South Carolina removed the Confederate battle flag from the state capitol grounds on Friday to chants of "USA, USA!," after three weeks of emotional debate over the banner, a symbol of slavery and racism to many, but of Southern heritage and pride to others.
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In a solemn, yet joyful ceremony before a crowd of about 10,000 people, an honour guard of white and black state troopers lowered the flag shortly after 10 a.m. ET.
Gov. Nikki Haley stood on the Statehouse steps along with family members of the victims and other dignitaries. While she didn't speak, she nodded and smiled in the direction of the crowd after someone shouted: "Thank you governor."
Haley supported the flag before the shooting, but the Republican had a change of heart in the days after the killings and led the push to get legislators to pass a bill before the end of the summer. She signed the legislation Thursday.
As she looked on, two white troopers rolled up the flag neatly and tied it with a white ribbon. They handed it to a black trooper who brought it to the Statehouse steps.
Earlier, Haley called it a great day for the state in an interview with NBC's Today television show.
"I'm thinking of those nine people today," Haley said, referring to the nine men and women gunned down at Charleston's African Methodist Episcopal church.
Also among those watching the flag's lowering was Charleston Mayor Joe Riley, who in 2000 led a 190-kilometre march from his city to Columbia to protest the flag.
"Today, at long last, this has been done," he said in a statement.
Highway Patrol Cpl. Rupert Pope downplayed the significance of their race in the ceremony.
"We're all grey," he said, with the other officers nodding in agreement.
Flag moved to 'relic room'
This marks the first time since the civil rights movement that the Confederate flag was removed entirely from the statehouse. Many people believed the flag would fly indefinitely in this state, which was the first to leave the Union. But the killing of nine black church members during a Bible study in Charleston last month changed that sentiment and reignited calls to bring down the Confederate flags and symbols across the nation.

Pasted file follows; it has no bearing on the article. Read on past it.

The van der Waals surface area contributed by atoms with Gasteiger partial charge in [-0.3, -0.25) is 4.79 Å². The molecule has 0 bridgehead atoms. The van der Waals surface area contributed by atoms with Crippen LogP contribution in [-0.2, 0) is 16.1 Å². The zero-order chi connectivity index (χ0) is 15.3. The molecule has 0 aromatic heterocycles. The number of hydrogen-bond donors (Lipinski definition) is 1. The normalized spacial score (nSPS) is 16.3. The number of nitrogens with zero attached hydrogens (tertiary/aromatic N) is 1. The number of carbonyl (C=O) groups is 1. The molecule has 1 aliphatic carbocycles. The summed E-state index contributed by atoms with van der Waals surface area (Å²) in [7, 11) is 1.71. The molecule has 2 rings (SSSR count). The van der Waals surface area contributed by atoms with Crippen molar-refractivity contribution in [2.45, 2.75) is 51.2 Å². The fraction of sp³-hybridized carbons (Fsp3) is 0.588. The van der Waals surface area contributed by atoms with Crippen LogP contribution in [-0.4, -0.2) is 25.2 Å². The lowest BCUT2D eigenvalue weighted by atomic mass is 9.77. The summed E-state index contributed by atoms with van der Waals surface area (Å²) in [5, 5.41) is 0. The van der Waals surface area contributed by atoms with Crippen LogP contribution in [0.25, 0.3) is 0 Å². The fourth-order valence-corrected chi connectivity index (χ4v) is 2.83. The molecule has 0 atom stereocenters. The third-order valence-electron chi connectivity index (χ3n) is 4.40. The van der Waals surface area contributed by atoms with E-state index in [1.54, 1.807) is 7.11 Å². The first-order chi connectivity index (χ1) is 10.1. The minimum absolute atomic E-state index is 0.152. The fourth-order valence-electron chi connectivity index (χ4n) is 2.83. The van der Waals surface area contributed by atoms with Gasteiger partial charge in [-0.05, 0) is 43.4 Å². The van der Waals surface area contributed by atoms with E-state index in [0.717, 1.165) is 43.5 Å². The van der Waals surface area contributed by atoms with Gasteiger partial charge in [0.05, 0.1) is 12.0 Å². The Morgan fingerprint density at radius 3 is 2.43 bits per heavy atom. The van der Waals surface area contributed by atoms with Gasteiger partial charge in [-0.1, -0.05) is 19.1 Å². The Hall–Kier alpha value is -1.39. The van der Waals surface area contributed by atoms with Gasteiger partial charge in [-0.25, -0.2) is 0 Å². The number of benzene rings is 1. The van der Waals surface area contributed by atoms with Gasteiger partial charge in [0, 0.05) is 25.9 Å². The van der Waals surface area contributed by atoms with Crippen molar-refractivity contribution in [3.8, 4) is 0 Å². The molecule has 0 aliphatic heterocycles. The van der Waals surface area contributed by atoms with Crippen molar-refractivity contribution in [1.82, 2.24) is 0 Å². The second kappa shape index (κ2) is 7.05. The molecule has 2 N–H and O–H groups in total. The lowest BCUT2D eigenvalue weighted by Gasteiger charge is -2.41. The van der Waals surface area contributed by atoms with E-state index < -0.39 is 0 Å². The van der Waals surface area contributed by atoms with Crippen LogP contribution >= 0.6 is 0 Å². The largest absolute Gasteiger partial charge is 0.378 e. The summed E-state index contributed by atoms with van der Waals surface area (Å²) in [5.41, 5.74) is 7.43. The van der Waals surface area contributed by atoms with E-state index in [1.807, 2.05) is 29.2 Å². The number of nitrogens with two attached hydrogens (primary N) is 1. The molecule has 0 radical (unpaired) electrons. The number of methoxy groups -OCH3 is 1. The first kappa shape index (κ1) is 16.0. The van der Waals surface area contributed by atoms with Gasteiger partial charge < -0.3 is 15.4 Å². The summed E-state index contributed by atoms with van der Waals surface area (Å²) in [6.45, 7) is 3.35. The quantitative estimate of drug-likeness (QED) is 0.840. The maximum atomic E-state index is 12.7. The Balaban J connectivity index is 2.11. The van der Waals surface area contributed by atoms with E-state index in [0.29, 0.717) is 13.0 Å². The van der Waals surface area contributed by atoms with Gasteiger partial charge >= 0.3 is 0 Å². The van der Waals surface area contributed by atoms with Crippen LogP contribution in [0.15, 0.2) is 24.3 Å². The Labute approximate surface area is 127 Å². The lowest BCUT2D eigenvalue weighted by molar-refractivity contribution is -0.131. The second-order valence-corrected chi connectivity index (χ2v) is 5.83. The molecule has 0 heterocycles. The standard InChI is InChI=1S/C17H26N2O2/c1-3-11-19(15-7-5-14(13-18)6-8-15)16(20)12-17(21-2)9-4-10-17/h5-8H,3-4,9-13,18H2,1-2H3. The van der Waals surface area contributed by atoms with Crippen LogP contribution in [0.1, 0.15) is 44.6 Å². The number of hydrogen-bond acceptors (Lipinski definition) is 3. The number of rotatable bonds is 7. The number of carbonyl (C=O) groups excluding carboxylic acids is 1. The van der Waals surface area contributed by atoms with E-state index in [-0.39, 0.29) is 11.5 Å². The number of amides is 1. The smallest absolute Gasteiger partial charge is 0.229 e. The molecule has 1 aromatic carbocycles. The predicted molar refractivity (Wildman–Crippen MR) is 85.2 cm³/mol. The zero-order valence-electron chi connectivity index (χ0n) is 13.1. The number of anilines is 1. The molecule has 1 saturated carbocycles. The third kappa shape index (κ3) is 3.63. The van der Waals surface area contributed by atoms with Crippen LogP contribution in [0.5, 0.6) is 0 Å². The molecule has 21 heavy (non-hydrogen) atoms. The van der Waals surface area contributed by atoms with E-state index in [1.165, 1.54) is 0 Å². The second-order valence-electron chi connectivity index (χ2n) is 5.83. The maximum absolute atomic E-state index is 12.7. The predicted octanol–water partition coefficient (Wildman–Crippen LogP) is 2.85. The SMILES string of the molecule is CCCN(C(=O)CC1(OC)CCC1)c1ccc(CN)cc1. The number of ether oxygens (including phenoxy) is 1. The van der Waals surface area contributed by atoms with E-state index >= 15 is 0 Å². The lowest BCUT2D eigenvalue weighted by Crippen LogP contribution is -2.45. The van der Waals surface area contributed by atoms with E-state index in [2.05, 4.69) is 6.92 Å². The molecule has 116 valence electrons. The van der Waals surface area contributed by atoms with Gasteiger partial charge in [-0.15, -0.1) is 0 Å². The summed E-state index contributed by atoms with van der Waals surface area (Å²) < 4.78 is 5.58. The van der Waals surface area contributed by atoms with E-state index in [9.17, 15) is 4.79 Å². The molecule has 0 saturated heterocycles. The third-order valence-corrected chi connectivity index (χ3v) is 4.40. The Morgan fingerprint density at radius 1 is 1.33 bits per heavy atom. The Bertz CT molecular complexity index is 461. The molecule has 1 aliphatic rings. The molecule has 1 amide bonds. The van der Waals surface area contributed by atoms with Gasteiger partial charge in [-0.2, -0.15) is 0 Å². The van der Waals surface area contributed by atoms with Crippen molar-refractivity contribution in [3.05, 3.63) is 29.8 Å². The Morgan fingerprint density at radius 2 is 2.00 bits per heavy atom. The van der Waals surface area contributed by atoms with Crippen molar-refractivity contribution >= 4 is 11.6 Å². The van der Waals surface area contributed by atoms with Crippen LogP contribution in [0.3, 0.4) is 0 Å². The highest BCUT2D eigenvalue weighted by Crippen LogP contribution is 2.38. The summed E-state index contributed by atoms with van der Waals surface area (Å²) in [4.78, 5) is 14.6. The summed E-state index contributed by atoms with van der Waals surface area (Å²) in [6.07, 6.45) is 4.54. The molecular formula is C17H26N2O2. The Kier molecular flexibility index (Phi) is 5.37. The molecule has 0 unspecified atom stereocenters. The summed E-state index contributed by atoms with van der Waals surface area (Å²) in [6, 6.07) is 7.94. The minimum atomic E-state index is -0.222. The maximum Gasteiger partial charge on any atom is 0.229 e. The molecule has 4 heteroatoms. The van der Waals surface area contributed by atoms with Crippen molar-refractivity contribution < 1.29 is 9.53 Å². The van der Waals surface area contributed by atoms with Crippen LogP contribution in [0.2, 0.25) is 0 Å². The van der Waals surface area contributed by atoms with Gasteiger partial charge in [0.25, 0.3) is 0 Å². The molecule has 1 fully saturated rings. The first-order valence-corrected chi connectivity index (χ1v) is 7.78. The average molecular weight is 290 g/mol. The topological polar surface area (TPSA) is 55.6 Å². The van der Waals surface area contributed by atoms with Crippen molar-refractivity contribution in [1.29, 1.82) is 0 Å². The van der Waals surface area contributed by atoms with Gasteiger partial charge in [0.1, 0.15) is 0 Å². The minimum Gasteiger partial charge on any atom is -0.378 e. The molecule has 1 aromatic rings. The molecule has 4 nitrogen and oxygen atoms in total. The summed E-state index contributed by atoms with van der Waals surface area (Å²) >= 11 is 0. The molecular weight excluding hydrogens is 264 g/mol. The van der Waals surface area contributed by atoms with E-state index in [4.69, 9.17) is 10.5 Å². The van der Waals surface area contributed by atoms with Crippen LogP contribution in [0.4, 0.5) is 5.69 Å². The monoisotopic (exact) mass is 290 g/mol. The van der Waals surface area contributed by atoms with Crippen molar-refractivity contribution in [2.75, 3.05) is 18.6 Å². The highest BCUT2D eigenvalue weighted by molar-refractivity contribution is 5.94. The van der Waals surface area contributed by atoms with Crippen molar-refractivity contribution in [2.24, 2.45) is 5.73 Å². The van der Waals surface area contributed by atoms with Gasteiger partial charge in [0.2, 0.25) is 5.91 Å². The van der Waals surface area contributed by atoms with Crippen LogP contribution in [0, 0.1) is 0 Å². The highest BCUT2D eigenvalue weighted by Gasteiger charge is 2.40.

The banner's new home will be the Confederate Relic Room and Military Museum, where the flag will reside with other artifacts carried by Southern Confederate soldiers 150 years ago in the Civil War. There, it eventually will be housed in a multimillion-dollar shrine lawmakers promised to build as part of a deal to get a bill passed removing the flag.
President Barack Obama tweeted minutes after the flag was down, saying it was "a sign of good will and healing and a meaningful step towards a better future."
The honour guard was the same group of men who carried state Sen. Clementa Pinckney's coffin into the Statehouse for a viewing last month. Pinckney was also pastor of the church where the killings took place.
Denise Quarles' mother, Myra Thompson, received her license to preach just hours before the June 17 shooting at Emanuel African Methodist Episcopal Church in Charleston.
Quarles said the group known as the Emanuel 9 smiled from heaven as the Confederate flag was taken down for good.
"The tragedy was a tragedy. But now on the other side of that tragedy, we see a lot of positives coming out. Maybe people will change their hearts," Quarles said.
'Feel the togetherness'
The white man charged in the killings, 21-year-old Dylann Roof, appeared in photographs posing with a Confederate flag that surfaced on a website bearing a racist manifesto. The image spurred politicians and leading national retailers to pull the flag from display.
In South Carolina, the first state to secede during the 1861-1865 U.S. Civil War, this week's debate in the state legislature brought an emotional closure to a symbol long divisive in the state.
The Confederate flag waved atop the state capitol from 1961 to 2000, when it was moved to a Confederate war memorial near the State House entrance.
"My heart is overjoyed. I can feel the togetherness," said Tenetha Hall, of Newberry, S.C., who said she took a day off work to drive an hour to Columbia to watch the flag come down. "I'm so glad my children and six grandchildren will get to see this history."
Civil War re-enactor Bobby Dawson stood quietly in gray wool pants and a long-sleeved shirt with the wool coat of the Confederate Army's 101st South Carolina Regiment. He said he had an ancestor who fought on both sides of the Civil War.
"This brings joy to some people, a solemn occasion to others," Dawson said.